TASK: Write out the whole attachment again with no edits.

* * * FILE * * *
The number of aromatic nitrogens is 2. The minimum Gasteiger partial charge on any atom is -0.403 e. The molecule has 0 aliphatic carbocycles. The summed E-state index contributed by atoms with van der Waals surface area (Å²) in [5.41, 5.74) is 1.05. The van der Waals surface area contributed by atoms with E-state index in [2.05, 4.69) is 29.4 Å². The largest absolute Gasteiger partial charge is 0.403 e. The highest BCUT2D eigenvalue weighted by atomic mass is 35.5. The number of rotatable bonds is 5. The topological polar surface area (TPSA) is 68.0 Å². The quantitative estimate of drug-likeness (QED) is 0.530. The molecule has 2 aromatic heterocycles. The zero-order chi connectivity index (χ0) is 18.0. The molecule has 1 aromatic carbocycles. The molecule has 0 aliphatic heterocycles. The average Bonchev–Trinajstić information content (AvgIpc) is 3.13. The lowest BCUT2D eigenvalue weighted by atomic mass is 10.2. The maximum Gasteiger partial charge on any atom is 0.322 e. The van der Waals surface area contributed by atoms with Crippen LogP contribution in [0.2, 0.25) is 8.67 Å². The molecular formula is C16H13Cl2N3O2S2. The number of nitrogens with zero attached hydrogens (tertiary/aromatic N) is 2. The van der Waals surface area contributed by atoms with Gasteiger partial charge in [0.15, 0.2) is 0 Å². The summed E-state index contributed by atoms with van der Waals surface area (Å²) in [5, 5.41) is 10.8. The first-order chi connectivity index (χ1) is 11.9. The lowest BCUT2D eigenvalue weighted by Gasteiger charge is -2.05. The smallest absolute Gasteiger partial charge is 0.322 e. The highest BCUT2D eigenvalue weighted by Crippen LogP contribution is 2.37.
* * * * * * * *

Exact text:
The number of aromatic nitrogens is 2. The minimum Gasteiger partial charge on any atom is -0.403 e. The molecule has 0 aliphatic carbocycles. The summed E-state index contributed by atoms with van der Waals surface area (Å²) in [5.41, 5.74) is 1.05. The van der Waals surface area contributed by atoms with E-state index in [2.05, 4.69) is 29.4 Å². The largest absolute Gasteiger partial charge is 0.403 e. The highest BCUT2D eigenvalue weighted by atomic mass is 35.5. The number of rotatable bonds is 5. The topological polar surface area (TPSA) is 68.0 Å². The quantitative estimate of drug-likeness (QED) is 0.530. The molecule has 2 aromatic heterocycles. The zero-order chi connectivity index (χ0) is 18.0. The molecule has 1 aromatic carbocycles. The molecule has 0 aliphatic heterocycles. The average Bonchev–Trinajstić information content (AvgIpc) is 3.13. The lowest BCUT2D eigenvalue weighted by atomic mass is 10.2. The maximum Gasteiger partial charge on any atom is 0.322 e. The van der Waals surface area contributed by atoms with Crippen LogP contribution in [0.2, 0.25) is 8.67 Å². The molecular formula is C16H13Cl2N3O2S2. The number of nitrogens with zero attached hydrogens (tertiary/aromatic N) is 2. The van der Waals surface area contributed by atoms with Gasteiger partial charge in [0.15, 0.2) is 0 Å². The summed E-state index contributed by atoms with van der Waals surface area (Å²) in [5, 5.41) is 10.8. The first-order chi connectivity index (χ1) is 11.9. The lowest BCUT2D eigenvalue weighted by Gasteiger charge is -2.05. The smallest absolute Gasteiger partial charge is 0.322 e. The highest BCUT2D eigenvalue weighted by Crippen LogP contribution is 2.37.